A blog for Catholic men that seeks to encourage virtue, the pursuit of holiness and the art of true masculinity.
One of the most frustrating things in the spiritual life can be our seeming lack of progress. We pray, we go to Mass, we confess, we read books—and yet we seem to have little to show for it. It is easy to get frustrated, to give up and to put our spiritual life on the backburner.
Here’s the thing—the spiritual life is a struggle. It is not the work of a day or a moment or a single decision. Yes, God can sometimes work miracles of conversion that change a soul in an instant. But for most of us, that is not how we make progress. We grow by showing up, day after day after day. We mature by never quitting, despite frequent falls, discouragement, darkness, or failure.
The most talented athletes did not achieve their skill overnight. They put in long hours and disciplined themselves until they were exhausted. And they can never stop doing so or they will lose everything they have gained. Likewise, we become spiritual athletes through diligent practice—by showing up and putting in the hard work. And we can never quit doing so.
A wise man once said that our efforts spiritually speaking are like so many zeros strung together. They don’t add up to anything. But then, when we least expect it, God adds a one in front of our countless zeros, making our pitiful efforts more valuable than we can imagine. Take confidence: Each rosary, each communion, each confession is bearing fruit, though it is often hidden from our eyes. By doing these things, we are tilling the soil of our soul so God can plant the seeds of true maturity.
In the spiritual life, there is no such thing as a waste of time. God sees our efforts and our goodwill. He loves us, and by grace he will help us reach the goal. So never tire. Never give up. Keep pressing on no matter how fruitless your labors seem. Show up day after day after day—and one day, God just might make you a saint.
Thank you for this brief but encouraging article and for all of your efforts in maintaining The Catholic Gentleman while in your own struggle of ‘showing up.’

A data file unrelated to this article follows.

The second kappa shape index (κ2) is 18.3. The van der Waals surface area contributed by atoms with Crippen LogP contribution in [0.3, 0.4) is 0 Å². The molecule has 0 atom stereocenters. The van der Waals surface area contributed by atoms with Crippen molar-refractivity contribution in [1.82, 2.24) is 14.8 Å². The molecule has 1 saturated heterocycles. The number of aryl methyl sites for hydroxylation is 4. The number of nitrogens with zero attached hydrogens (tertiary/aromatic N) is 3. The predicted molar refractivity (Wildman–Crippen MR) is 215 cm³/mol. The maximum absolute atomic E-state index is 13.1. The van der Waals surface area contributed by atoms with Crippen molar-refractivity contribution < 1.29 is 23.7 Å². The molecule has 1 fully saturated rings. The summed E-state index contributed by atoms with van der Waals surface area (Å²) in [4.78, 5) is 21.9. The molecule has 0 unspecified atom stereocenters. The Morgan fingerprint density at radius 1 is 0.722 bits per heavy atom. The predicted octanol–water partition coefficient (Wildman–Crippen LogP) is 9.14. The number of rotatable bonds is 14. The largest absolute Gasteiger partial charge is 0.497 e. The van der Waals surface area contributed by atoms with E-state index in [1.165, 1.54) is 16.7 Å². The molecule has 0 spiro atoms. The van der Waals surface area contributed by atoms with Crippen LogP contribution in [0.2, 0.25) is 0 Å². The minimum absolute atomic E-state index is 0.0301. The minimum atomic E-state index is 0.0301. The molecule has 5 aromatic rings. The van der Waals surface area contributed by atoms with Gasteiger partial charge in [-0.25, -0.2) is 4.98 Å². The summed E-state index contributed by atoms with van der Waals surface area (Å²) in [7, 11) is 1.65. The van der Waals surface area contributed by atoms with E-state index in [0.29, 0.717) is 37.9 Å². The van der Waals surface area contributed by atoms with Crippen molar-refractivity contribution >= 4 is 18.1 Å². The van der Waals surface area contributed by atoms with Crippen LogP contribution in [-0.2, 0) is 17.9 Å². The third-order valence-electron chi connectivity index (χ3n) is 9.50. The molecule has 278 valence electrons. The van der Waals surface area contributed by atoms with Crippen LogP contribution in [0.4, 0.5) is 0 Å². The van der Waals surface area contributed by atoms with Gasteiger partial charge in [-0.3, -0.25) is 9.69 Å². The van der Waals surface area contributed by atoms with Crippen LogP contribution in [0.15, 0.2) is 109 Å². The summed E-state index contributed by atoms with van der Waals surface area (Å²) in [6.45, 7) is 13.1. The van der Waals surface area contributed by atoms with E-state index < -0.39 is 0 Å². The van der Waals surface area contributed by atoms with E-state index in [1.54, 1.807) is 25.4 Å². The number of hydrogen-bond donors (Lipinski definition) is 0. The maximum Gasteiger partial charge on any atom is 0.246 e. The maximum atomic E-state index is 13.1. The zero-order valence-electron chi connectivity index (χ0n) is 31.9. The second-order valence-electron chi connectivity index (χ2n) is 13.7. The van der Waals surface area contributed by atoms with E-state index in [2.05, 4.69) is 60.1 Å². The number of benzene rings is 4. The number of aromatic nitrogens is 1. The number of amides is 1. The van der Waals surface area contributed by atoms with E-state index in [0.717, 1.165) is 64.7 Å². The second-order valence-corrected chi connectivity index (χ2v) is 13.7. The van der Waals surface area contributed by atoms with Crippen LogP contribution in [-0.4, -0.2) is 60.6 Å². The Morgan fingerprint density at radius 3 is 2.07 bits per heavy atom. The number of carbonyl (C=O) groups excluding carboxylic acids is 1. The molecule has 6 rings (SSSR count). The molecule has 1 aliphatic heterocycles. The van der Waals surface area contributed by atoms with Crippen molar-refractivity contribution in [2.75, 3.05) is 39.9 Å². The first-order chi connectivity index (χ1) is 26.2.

Jim H says
Great response to a fantastic article. I think we all need to hear this from time to time. I’ll certainly save as a reminder.
I needed the encourgament. Thank you. Is it weird that I love this blog so much even though I’m not a gentleman? #LadyReader I feel like I’m sneaking into the no girl’s treehouse meeting.
We won’t judge. I read CatholicAllYear as a man with no shame.
John Gadd says
“They also serve who only stand and wait.” John Milton
Gordon Bylenga says
Thank you! These were exactly the words I needed to hear this morning.
Matt Stewart says
you’re the man. thanks bro. also follows a similar theme of Fr. Mike Schmitz’s podcast released yesterday, which I highly recommend.
Thank you and God bless you.
F. Theresa Henderson says
I am a 72-year-old grandmother of nine boys. I found your blog but I am not computer smart so I lost it. My guardian angel helped me find you again you help me with giving advice in this modern world to my grandsons. God bless you for your great work
Talmadge Nunnari says
thanks for the share
Mark Armstrong says
Excellent! Just what a guy with a long, long string of zeroes needed to hear!! : )
ANNE JEFFRIES says
Really hit where I live, this morning.
Dennis Malchow says
Thanks Carol. Best piece of short-but-sweet encouragement I can remember. Who is (or was) the author please?
Joe Goodman says
Great blog. Funny that this includes a picture of Jim Thorpe. Jim was a “Catholic” (or at least that was the faith assigned to him when he came to the Carlisle [PA] Indian School). In fact he was married – for the first time – here at Saint Patrick Church in Carlisle.
Jorge Formenton says
This blog is great. Some articles truly help me.